Dialogue

Vocabulary

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Lesson Notes

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Lesson Transcript

INTRODUCTION
Eric: Hi everyone, and welcome back to GreekPod101.com. This is Upper Intermediate Season 1 Lesson 21 - Don’t Rock the Boat in Greece! Eric here.
Chrissi: Γεια σας. I'm Chrissi.
Eric: In this lesson you will learn how to express English modal verbs in Greek. The conversation takes place at the check-in counter of a cruise terminal.
Chrissi: It's between Katerina and a female guest.
Eric: The speakers are not friends, so they’ll be using formal Greek. Okay, let's listen to the conversation.

Lesson conversation

Κατερίνα: Ο επόμενος παρακαλώ... Καλησπέρα σας!
Πελάτισσα: Καλησπέρα σας.
Κατερίνα: Μπορώ να έχω το διαβατήριό σας, παρακαλώ; (...) Ευχαριστώ. Μέχρι να σας κάνω το check-in, παρακαλώ συμπληρώστε αυτό το ερωτηματολόγιο υγείας.
: Θα πρέπει να το παρουσιάσετε στην κυρία στο βάθος. Είναι η νοσοκόμα του πλοίου μας.
Πελάτισσα: Μάλιστα. Μπορώ να χρησιμοποιήσω το στιλό σας;
Κατερίνα: Ναι, βεβαίως.
Πελάτισσα: Μια ερώτηση μόνο, παρακαλώ. Ξέρετε πώς θα μπορούσα να βρω περισσότερες πληροφορίες σχετικά με τις εκδρομές που προσφέρονται;
Κατερίνα: Θα πρέπει να επισκεφθείτε το γραφείο εκδρομών που θα βρίσκεται στο κατάστρωμα 5, απέναντι από τη ρεσεψιόν.
: Επίσης θα γίνει μια ενημερωτική συνάντηση για όλους τους επιβάτες σχετικά με τις εκδρομές. Οι πληροφορίες για την ώρα και το μέρος θα αναφέρονται στο πρόγραμμα που θα λάβετε κατά την επιβίβαση.
Πελάτισσα: Μάλιστα. Άκουσα ότι μπορεί να υπάρχουν θυελλώδεις άνεμοι το Σαββατοκύριακο. Νομίζετε ότι αυτό θα είναι ένα πρόβλημα για το πλοίο;
Κατερίνα: Τέτοια πλοία είναι παντός καιρού. Δεν τίθεται θέμα ασφαλείας. Ίσως να κουνήσει λίγο. Αν σας πιάσει ναυτία, ο γιατρός του πλοίου θα μπορεί να σας δώσει δραμαμίνη.
Πελάτισσα: Ωχωχωχ!
Eric: Listen to the conversation with the English translation.
Katerina: Next please... Good afternoon!
Guest: Good afternoon.
Katerina: May I have your passport, please? (...) Thank you. While I'll be checking you in, please fill in this public health questionnaire.
: You must present this to the lady at the back. She is our ship nurse.
Guest: Can I use your pen?
Katerina: Yes, of course.
Guest: Just one question, please. Do you know how could I get more information about the excursions offered?
Katerina: You will need to visit the shore excursion office that is located on deck number 5, right opposite the reception.
: There will also be a briefing for all passengers about the excursions. The information about the time and place will be mentioned in the program you will receive upon boarding the ship.
Guest: I see. I heard there might be stormy winds this weekend. Do you think that would be a problem for the ship?
Katerina: Ships like that are for all weather conditions. There is no safety issue. Maybe it will rock a bit. If you get seasick, the ship doctor will be able to give you Dramamine.
Guest: Uh oh!
POST CONVERSATION BANTER
Eric: Chrissi, are pharmacies easy to find in Greece?
Chrissi: Yes. They’re everywhere and you can easily spot them by their green equal-armed crosses.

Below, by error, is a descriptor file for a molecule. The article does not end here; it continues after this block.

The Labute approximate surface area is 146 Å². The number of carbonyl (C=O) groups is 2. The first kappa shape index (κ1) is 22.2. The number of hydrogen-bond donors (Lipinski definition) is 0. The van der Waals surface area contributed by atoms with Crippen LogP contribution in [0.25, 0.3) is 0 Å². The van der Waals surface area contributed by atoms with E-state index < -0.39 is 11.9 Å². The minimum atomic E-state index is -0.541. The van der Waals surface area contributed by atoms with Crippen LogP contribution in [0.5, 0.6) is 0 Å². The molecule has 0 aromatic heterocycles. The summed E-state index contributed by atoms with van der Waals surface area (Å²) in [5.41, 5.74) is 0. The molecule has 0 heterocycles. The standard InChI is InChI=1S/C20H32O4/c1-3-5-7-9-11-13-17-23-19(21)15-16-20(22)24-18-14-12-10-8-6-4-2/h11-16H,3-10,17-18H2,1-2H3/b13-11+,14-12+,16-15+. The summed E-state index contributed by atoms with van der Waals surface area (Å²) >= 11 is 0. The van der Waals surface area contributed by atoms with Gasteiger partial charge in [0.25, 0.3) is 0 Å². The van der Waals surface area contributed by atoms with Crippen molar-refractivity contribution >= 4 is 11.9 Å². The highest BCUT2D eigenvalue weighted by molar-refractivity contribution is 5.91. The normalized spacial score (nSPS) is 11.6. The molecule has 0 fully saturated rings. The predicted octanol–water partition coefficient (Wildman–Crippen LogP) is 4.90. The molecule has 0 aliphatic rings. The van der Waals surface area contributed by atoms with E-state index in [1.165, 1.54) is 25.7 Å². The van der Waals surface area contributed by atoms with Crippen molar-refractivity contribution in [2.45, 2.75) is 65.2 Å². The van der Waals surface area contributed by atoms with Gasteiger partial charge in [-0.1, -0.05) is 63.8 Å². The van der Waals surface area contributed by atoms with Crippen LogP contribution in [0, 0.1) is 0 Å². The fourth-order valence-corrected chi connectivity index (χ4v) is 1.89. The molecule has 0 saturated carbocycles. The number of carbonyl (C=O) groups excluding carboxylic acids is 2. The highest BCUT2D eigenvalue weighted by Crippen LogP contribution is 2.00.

Eric: What are their business hours?
Chrissi: It depends on the area. But if a pharmacy is closed, you’ll find a notice on the door listing other nearby pharmacies and mentioning their names, addresses, and working hours for that particular day.
Eric: Are prescriptions necessary?
Chrissi: Not always. Many drugs that require prescriptions in other countries are sold over the counter in Greece, usually at a fraction of the price paid elsewhere. Just be careful of customs regulations when bringing drugs into your home country. You might be asked for a prescription.
Eric: And do pharmacists speak English?
Chrissi: Many of them, yes. If you get sick while in Greece and need some simple medical advice, your friendly neighborhood pharmacist will be a very decent diagnostician. If you’re looking for a specific medication, knowing the actual drug name will help pharmacists find the Greek equivalent for you.
Eric: Okay, that's good to know. Now onto the vocab.
VOCAB LIST
Eric: Let’s take a look at the vocabulary from this lesson. The first word is...
Chrissi: διαβατήριο [natural native speed]
Eric: passport
Chrissi: διαβατήριο [slowly - broken down by syllable]
Chrissi: διαβατήριο [natural native speed]
Eric: Next we have...
Chrissi: συμπληρώνω [natural native speed]
Eric: to complete, to fill out, to fill in, to add, to supplement
Chrissi: συμπληρώνω [slowly - broken down by syllable]
Chrissi: συμπληρώνω [natural native speed]
Eric: Next we have...
Chrissi: ερωτηματολόγιο [natural native speed]
Eric: questionnaire
Chrissi: ερωτηματολόγιο [slowly - broken down by syllable]
Chrissi: ερωτηματολόγιο [natural native speed]
Eric: Next we have...
Chrissi: βάθος [natural native speed]
Eric: depth, profundity, back
Chrissi: βάθος [slowly - broken down by syllable]
Chrissi: βάθος [natural native speed]
Eric: Next we have...
Chrissi: προσφέρομαι [natural native speed]
Eric: to offer, to volunteer, to be right or suitable for
Chrissi: προσφέρομαι [slowly - broken down by syllable]
Chrissi: προσφέρομαι [natural native speed]
Eric: Next we have...
Chrissi: αναφέρομαι [natural native speed]
Eric: to refer, to talk about, to be mentioned, to report to somebody
Chrissi: αναφέρομαι [slowly - broken down by syllable]
Chrissi: αναφέρομαι [natural native speed]
Eric: Next we have...
Chrissi: άνεμος [natural native speed]
Eric: wind
Chrissi: άνεμος [slowly - broken down by syllable]
Chrissi: άνεμος [natural native speed]
Eric: Next we have...
Chrissi: πας (as pronoun) [natural native speed]
Eric: all, everyone, each, every
Chrissi: πας (as pronoun) [slowly - broken down by syllable]
Chrissi: πας (as pronoun) [natural native speed]
Eric: Next we have...
Chrissi: θέτω [natural native speed]
Eric: to put, to place, to establish
Chrissi: θέτω [slowly - broken down by syllable]
Chrissi: θέτω [natural native speed]
Eric: And last...
Chrissi: δραμαμίνη [natural native speed]
Eric: dramamine
Chrissi: δραμαμίνη [slowly - broken down by syllable]
Chrissi: δραμαμίνη [natural native speed]
KEY VOCAB AND PHRASES
Eric: Let's have a closer look at some of the words and phrases from this lesson. The first phrase is...
Chrissi: στο βάθος...
Eric: ...which means “at the back, in the background.”
Chrissi: Στο βάθος consists of the neuter noun βάθος meaning “depth” or “profundity.” However, when we add before it the prepositional article στο and say στο βάθος, it may also mean “at the back” or “in the background.”